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Given a fixed positive integer $k$, find the number of pairs of integers $(x,y) \in \mathbb{Z}^2$ such that

$$x^2+y^2=5^k$$

Attempt: Clearly $x$ and $y$ cannot have the same parity. Assume that $x=2a+1$ and $y=2b$ for some integer $a,b \in \mathbb{Z}$. We also have $x^2 \leq 5^k$ and $y^2 \leq 5^k$.

Then we have $a \leq \frac{5^{\frac{k}{2}}-1}{2}$ and $b \leq \frac{5^{\frac{k}{2}}}{2}$. From here I don't know how to compute the number of pairs of $a$ and $b$ which satisfies the equation.

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  • $\begingroup$ why not say $x=5a+1,y=5b+2$? $\endgroup$ – chenbai May 23 '15 at 7:42
  • $\begingroup$ What motivates the equations? $\endgroup$ – Idonknow May 23 '15 at 7:49
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By using the factorization over $\mathbb{Z}[i]$, that is a Euclidean domain hence a UFD, it is not difficult to prove that:

$$ r_2(n)=\#\{(x,y)\in\mathbb{Z}^2:x^2+y^2=n\} $$ is given by: $$ r_2(n) = 4(\chi_4 * 1)(n) = 4\,\sum_{d\mid n}\chi_4(d)=4\left(d_1(n)-d_3(n)\right) $$ where $d_1(n)$ is the number of divisors of $n$ of the form $4k+1$ and $d_3(n)$ is the number of divisors of the form $4k+3$. If $n=5^k$ there is no divisor of the form $4k+3$, hence: $$ r_2(5^k) = 4\cdot d(5^k) = \color{red}{4k+4}.$$ That can also be proved by induction. We have: $$ 5 = (\pm 1)^2+(\pm 2)^2 $$ and through the Lagrange identity: $$ (1^2+2^2)\cdot (a^2+b^2) = (a+2b)^2+(2a-b)^2 $$ we may see that we gain exactly four representations every time $k$ raises by one.

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Work in the ring of Gaussian integers, $\mathbf{Z}[i]$, a UFD, where we have the factorization $x^2+y^2= (x+iy)(x-iy)$. As $5=(2+i)(2-i)$, we have $5^k =(2+i)^k(2-i)^k$. Now writing $(2+i)^k =a+ib$, you get a solution $5^k=a^2+b^2$.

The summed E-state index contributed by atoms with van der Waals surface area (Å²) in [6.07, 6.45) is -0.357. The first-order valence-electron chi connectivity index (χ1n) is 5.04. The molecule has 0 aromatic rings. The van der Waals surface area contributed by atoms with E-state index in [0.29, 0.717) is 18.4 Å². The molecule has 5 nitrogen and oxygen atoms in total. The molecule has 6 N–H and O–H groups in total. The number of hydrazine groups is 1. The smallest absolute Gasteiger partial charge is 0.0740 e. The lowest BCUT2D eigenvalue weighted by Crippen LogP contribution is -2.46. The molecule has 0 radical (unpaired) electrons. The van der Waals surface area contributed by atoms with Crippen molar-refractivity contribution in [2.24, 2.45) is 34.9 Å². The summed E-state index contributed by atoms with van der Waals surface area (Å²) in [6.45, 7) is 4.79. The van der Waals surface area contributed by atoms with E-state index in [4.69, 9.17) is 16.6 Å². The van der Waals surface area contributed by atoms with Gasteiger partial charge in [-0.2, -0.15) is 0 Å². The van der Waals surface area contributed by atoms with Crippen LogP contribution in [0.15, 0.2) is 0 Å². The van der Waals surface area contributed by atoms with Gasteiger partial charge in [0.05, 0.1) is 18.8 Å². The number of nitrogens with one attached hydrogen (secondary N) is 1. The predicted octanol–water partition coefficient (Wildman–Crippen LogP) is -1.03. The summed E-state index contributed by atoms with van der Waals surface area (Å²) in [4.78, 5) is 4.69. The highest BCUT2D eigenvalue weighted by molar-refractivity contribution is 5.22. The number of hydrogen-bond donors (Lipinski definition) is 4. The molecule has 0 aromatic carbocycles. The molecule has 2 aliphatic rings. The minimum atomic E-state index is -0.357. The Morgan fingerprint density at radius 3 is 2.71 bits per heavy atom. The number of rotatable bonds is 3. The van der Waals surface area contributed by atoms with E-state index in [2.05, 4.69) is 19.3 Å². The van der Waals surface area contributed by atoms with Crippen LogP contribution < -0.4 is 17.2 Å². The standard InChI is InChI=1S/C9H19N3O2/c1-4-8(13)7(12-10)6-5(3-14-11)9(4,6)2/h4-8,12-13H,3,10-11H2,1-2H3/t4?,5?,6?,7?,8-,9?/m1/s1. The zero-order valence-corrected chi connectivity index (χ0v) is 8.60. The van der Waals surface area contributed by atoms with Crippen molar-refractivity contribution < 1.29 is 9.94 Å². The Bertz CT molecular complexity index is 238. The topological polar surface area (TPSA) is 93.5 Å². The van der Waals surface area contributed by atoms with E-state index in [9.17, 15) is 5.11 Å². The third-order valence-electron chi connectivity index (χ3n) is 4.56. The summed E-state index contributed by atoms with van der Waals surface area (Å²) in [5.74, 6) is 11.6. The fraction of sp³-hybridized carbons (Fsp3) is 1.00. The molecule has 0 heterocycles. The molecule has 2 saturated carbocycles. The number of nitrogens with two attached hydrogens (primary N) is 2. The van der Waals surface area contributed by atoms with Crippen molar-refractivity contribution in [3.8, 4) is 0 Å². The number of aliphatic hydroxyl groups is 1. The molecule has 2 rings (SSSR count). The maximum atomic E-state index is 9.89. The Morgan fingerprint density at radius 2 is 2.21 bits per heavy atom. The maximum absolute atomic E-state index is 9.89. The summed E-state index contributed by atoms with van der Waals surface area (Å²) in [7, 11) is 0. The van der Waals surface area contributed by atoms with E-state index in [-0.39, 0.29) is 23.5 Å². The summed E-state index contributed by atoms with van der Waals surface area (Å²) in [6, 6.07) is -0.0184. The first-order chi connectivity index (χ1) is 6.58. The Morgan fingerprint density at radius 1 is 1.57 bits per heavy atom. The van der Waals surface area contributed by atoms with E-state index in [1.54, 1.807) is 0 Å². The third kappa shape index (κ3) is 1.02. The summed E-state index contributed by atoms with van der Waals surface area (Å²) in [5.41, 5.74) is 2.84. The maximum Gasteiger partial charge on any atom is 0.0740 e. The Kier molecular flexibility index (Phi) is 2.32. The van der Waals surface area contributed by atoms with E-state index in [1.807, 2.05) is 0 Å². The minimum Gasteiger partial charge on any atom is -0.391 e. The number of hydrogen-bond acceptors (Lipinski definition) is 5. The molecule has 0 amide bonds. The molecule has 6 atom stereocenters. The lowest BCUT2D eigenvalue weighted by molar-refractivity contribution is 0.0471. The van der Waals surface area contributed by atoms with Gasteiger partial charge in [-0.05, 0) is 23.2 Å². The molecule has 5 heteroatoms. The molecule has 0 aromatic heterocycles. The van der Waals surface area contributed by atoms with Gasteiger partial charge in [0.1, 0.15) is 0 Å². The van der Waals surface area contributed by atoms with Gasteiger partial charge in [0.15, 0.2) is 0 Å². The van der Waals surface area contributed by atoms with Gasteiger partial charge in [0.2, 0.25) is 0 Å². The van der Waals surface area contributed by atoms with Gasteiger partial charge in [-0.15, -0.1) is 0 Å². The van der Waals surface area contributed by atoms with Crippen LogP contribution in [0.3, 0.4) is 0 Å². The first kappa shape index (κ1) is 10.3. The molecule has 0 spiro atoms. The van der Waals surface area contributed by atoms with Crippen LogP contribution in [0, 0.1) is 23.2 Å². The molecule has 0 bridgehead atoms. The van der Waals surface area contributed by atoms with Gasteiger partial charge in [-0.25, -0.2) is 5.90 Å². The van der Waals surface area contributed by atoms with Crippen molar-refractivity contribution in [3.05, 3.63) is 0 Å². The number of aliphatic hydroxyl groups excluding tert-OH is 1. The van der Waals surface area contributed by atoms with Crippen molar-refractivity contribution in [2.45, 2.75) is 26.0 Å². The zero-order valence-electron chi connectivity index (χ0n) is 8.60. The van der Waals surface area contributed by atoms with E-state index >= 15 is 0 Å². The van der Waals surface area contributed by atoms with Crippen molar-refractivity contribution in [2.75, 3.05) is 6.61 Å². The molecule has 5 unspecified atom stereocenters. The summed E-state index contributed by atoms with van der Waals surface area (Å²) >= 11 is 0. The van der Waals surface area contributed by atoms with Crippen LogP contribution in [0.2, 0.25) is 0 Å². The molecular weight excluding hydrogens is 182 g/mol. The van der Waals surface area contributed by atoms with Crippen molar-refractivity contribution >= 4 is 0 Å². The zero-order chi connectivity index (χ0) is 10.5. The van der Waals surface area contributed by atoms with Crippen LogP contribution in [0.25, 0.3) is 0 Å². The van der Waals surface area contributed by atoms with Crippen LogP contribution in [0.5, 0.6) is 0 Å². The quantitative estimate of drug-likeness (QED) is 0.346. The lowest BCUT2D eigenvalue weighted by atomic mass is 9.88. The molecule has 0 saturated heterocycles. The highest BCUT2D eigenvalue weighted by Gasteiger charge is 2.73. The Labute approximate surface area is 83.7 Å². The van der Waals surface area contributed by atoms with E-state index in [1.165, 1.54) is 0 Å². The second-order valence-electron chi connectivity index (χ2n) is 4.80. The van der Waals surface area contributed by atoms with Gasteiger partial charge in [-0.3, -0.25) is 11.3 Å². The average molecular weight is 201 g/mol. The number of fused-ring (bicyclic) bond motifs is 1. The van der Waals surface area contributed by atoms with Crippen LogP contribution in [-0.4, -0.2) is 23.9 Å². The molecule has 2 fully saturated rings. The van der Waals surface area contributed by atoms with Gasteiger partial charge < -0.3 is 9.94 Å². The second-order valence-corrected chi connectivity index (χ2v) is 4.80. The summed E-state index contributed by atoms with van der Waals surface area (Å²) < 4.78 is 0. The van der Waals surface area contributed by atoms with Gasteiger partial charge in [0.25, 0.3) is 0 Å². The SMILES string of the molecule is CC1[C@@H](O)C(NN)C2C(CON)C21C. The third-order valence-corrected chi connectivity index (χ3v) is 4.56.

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  • $\begingroup$ OP is looking for the count of all such pairs - but with a little more information, this answer should be adaptable to give that as well. $\endgroup$ – Steven Stadnicki May 23 '15 at 7:57
  • $\begingroup$ Also, a and b should be integers. I think we need to now find for what integer values of k, a and b turn out to be integers. They are not always integers. +1 from me though. Very smart approach. Seems it gives $a + ib = \sqrt{5}(\cos{\alpha} + i.\sin{\alpha})$, where $\tan{\alpha}=1/2$. I think the question is now: for what $k$ are both $\sqrt{5}^k\cos{k\alpha}$ and $\sqrt{5}^k\sin{k\alpha}$ integers?! $\endgroup$ – peter.petrov May 23 '15 at 8:04
  • $\begingroup$ a and b are always integers since we can expand $(2+i)^k, k \in \Bbb Z$ using the binomial expansion. $\endgroup$ – Asvin May 23 '15 at 8:20
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It is known that the Gaussian integers $\mathbb{Z}[u]$ is an UFD with

  • $4$ units: $1, i, -1, -i$
  • $5$ can be factorized as $(2+i)(2-i)$ where $2 \pm i$ are primes in $\mathbb{Z}[i]$.
    Furthermore, $2 + i$ and $2-i$ are inequivalent to each other (i.e their ratio is not an unit).

The $UFD$ property of $\mathbb{Z}[i]$ tells us when one factorize $5^k$ as $a^2 + b^2 = (a+bi)(a-bi)$. The possible choices of $a+bi$ has the form

$$a + bi = i^e (2+i)^{k-\ell}(2-i)^\ell \quad\text{ with }\quad \begin{cases} 1 \le e < 4,\\ 0 \le \ell \le k \end{cases}$$

Furthermore, all these choices give a different pair of $(a,b)$.

What this means is the number of $(a,b) \in \mathbb{Z}^2$ such that $5^k = a^2 + b^2$ is simply $4(k+1)$.

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